At its fastest, the Mulhuddart facility can fulfil a customer order within a week, from the order management process through to building, testing and finally distribution, all the way along the quarter-mile-long production line. The standard turnaround time is closer to a fortnight. “By definition all the orders we deal with are different,” explains Fernand Sanchez, campus vice president, during a tour of the facility. Although all of the components are standard, customers can have their computers configured to order, with greater processor power, higher amounts of memory or more input/output (IO) connectivity as their needs dictate.
Improvements in the hardware mean that the new mainframes have an even greater level of robustness and reliability; the z in z/Series stands for ‘zero fault’. “I have to reboot my PC every day,” Sanchez says, “you never reboot a zSeries.”
Hard to believe it was once widely held that mainframes, the so-called ‘big irons’, wouldn’t live to see the 21st century. They live to compute another day, still to be found wherever intensive computing power is needed. The humour isn’t lost on IBM, which has taken to giving the latest models nicknames as an in-joke. Last year’s version is the T-Rex, but the S/360, now called zSeries, is one ‘dinosaur’ that doesn’t have to fear extinction.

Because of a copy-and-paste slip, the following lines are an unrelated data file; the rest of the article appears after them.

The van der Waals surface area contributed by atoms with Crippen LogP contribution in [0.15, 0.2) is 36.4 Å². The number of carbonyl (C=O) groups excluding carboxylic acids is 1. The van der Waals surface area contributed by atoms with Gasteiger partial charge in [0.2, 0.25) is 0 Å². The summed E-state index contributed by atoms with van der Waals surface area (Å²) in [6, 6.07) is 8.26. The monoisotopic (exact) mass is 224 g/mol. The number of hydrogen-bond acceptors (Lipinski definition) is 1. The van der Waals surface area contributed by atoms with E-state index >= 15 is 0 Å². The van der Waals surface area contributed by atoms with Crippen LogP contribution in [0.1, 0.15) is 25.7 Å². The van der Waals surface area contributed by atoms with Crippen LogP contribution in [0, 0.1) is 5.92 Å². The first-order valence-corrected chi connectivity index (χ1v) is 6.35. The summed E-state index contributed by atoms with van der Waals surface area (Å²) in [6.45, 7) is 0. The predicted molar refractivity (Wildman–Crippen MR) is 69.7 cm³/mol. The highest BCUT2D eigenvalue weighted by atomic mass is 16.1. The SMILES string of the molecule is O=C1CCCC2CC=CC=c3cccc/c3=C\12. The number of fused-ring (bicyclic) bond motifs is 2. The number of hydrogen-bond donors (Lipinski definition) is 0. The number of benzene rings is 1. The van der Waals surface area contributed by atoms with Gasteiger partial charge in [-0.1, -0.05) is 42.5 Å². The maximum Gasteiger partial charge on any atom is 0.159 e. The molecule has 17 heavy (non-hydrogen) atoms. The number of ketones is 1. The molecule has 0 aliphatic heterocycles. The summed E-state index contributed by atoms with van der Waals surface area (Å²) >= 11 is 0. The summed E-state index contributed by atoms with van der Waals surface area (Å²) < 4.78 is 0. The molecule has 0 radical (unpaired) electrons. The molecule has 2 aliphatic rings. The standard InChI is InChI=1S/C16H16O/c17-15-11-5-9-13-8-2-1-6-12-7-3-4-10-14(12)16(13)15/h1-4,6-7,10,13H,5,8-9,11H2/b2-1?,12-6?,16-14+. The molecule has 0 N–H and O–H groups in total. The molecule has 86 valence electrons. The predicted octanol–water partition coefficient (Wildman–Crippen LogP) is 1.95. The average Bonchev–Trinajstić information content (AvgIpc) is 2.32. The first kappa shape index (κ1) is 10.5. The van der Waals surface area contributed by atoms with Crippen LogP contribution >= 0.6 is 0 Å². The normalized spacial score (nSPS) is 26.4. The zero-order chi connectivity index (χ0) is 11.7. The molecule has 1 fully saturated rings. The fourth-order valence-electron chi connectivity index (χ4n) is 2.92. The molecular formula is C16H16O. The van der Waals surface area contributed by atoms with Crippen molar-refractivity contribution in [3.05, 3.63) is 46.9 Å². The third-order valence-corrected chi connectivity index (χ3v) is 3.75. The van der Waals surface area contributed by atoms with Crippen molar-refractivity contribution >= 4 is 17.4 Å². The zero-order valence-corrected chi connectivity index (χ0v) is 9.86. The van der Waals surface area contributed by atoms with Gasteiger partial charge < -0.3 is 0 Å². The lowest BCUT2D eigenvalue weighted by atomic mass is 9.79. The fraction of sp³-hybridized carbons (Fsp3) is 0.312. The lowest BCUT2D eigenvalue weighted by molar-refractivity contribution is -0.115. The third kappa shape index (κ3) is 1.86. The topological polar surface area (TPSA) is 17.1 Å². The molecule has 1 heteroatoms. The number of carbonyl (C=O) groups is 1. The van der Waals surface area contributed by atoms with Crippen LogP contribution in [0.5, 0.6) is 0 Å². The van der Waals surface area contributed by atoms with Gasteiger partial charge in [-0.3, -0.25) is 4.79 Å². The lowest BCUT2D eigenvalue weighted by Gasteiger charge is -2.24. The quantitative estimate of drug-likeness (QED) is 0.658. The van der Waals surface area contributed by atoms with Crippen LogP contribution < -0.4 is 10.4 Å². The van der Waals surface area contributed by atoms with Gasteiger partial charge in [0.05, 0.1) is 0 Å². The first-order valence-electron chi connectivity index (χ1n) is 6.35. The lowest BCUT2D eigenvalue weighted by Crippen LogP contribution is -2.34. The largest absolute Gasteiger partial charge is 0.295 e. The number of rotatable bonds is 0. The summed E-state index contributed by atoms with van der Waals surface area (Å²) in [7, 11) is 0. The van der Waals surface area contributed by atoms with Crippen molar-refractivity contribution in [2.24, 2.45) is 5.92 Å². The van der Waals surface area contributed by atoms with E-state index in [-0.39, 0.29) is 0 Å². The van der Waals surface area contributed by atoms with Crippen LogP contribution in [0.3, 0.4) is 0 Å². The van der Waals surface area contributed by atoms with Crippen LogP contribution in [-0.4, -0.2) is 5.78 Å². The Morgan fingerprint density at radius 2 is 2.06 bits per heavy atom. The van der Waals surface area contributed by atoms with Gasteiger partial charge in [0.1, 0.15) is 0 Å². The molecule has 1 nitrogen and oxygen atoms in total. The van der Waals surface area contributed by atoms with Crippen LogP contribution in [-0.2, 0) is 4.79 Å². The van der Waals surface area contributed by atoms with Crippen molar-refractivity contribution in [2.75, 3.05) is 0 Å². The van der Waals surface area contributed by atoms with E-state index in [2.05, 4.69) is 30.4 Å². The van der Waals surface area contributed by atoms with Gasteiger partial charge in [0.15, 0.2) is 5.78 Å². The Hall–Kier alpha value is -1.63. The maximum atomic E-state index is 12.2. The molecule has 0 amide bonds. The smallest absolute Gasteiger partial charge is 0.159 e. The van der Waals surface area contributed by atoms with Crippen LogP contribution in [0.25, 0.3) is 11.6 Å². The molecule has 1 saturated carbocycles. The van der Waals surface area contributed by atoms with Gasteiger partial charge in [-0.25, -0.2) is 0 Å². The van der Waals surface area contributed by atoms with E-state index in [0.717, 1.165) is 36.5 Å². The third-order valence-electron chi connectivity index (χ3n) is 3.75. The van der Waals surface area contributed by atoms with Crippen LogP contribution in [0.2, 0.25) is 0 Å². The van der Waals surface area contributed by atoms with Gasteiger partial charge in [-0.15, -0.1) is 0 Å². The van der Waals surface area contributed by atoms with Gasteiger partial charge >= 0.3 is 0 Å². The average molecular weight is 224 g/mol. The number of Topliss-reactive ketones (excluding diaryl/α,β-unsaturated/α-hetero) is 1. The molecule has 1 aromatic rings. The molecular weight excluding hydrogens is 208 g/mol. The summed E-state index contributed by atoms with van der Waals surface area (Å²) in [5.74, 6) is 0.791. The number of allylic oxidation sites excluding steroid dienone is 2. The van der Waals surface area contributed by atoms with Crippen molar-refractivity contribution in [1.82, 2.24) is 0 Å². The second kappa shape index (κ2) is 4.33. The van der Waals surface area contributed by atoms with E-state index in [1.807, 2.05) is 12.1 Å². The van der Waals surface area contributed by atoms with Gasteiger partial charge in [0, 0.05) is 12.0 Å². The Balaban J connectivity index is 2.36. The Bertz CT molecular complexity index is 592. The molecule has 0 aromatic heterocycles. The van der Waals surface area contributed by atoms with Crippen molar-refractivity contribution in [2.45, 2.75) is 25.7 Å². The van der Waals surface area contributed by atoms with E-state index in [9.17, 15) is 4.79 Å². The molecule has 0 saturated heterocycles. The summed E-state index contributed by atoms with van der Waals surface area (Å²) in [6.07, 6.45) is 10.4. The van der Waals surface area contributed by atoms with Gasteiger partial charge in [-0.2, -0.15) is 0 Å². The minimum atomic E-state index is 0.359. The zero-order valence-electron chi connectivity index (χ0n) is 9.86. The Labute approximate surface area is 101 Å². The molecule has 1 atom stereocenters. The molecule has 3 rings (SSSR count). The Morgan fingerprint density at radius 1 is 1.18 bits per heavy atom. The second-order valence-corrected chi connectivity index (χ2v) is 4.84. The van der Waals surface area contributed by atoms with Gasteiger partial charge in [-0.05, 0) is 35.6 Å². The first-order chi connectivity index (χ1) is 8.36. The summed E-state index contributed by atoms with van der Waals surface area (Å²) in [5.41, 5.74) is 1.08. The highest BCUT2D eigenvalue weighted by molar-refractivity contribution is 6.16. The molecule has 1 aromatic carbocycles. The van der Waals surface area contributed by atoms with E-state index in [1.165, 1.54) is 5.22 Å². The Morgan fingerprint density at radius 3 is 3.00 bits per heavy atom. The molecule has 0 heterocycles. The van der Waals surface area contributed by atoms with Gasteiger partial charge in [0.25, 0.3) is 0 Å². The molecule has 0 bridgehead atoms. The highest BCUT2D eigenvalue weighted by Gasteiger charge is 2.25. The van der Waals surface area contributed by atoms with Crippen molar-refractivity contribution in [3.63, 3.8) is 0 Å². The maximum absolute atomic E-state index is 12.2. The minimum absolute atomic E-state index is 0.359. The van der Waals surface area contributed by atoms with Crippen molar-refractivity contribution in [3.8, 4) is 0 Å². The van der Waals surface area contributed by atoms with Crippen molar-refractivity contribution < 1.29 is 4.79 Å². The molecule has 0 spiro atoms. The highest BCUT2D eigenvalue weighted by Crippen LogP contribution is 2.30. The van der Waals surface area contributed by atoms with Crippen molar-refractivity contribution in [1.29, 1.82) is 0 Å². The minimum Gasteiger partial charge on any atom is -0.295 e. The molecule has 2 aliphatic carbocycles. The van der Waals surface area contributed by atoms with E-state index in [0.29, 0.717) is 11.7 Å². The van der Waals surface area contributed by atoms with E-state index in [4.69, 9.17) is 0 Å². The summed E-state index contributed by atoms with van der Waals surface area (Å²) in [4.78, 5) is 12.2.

Forerunner of the modern internet, the Advanced Research Projects Agency Network (ARPANET) was a nationwide computer communications network, the first to use packet switching technology, now a standard for the way data and voice traffic is sent. Using packet switching, a system can use one connection to communicate with more than one machine by assembling data into packets – discrete units of information. The connection can be shared and every packet can be routed independently of other packets. ARPAnet was not, as was widely believed, developed to withstand nuclear attack.
1971 Laser printer
Has its origins appropriately enough in Xerox’s Palo Alto Research Centre and actually uses dry printing technology known as electrophotography – very similar to the photocopier. The original laser printer called EARS was developed by adapting Xerox copier technology and adding a laser beam to it. Incidentally, research at PARC to speed up the connection between the computer and printer resulted in the development of Ethernet, which is still the bedrock of local area networks.
The term ‘personal computer’ existed for years before the IBM PC came to market and even then, many rival manufacturers sold machines that were incompatible with one another. Under an extremely tight deadline, the team leading this project opted to build the machine with off-the-shelf components, founded on the twin pillars of Intel chips and Microsoft’s operating system (that’s why the PC bears no resemblance to IBM computers that preceded it). Its design effectively laid down the blueprint still followed today, as it was based on an architecture specifically designed to be copied by others.
By Gordon Smith